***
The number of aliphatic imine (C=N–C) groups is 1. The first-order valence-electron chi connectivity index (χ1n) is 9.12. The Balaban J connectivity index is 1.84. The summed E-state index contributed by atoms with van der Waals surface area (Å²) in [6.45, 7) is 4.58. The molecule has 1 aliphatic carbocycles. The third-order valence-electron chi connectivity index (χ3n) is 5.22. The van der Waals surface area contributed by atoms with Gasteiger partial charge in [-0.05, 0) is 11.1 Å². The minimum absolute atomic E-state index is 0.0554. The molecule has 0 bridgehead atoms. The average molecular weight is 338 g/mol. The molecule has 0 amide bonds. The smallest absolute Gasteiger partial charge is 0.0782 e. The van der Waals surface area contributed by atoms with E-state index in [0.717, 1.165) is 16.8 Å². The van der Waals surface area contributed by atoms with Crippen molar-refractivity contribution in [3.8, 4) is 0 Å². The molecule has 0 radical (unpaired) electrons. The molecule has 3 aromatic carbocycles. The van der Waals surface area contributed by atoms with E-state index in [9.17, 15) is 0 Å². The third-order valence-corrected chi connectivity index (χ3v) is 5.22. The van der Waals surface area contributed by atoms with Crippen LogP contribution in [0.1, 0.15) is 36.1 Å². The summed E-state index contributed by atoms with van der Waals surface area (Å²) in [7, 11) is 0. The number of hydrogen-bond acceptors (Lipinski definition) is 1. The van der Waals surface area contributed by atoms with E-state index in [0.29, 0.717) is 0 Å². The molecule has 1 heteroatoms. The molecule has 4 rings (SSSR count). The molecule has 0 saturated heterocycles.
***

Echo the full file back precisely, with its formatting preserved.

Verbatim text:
The number of aliphatic imine (C=N–C) groups is 1. The first-order valence-electron chi connectivity index (χ1n) is 9.12. The Balaban J connectivity index is 1.84. The summed E-state index contributed by atoms with van der Waals surface area (Å²) in [6.45, 7) is 4.58. The molecule has 1 aliphatic carbocycles. The third-order valence-electron chi connectivity index (χ3n) is 5.22. The van der Waals surface area contributed by atoms with Gasteiger partial charge in [-0.05, 0) is 11.1 Å². The minimum absolute atomic E-state index is 0.0554. The molecule has 0 bridgehead atoms. The average molecular weight is 338 g/mol. The molecule has 0 amide bonds. The smallest absolute Gasteiger partial charge is 0.0782 e. The van der Waals surface area contributed by atoms with E-state index in [0.717, 1.165) is 16.8 Å². The van der Waals surface area contributed by atoms with Crippen molar-refractivity contribution in [3.8, 4) is 0 Å². The molecule has 0 radical (unpaired) electrons. The molecule has 3 aromatic carbocycles. The van der Waals surface area contributed by atoms with E-state index in [9.17, 15) is 0 Å². The third-order valence-corrected chi connectivity index (χ3v) is 5.22. The van der Waals surface area contributed by atoms with Crippen LogP contribution in [0.1, 0.15) is 36.1 Å². The summed E-state index contributed by atoms with van der Waals surface area (Å²) in [7, 11) is 0. The number of hydrogen-bond acceptors (Lipinski definition) is 1. The van der Waals surface area contributed by atoms with E-state index in [0.29, 0.717) is 0 Å². The molecule has 1 heteroatoms. The molecule has 4 rings (SSSR count). The molecule has 0 saturated heterocycles.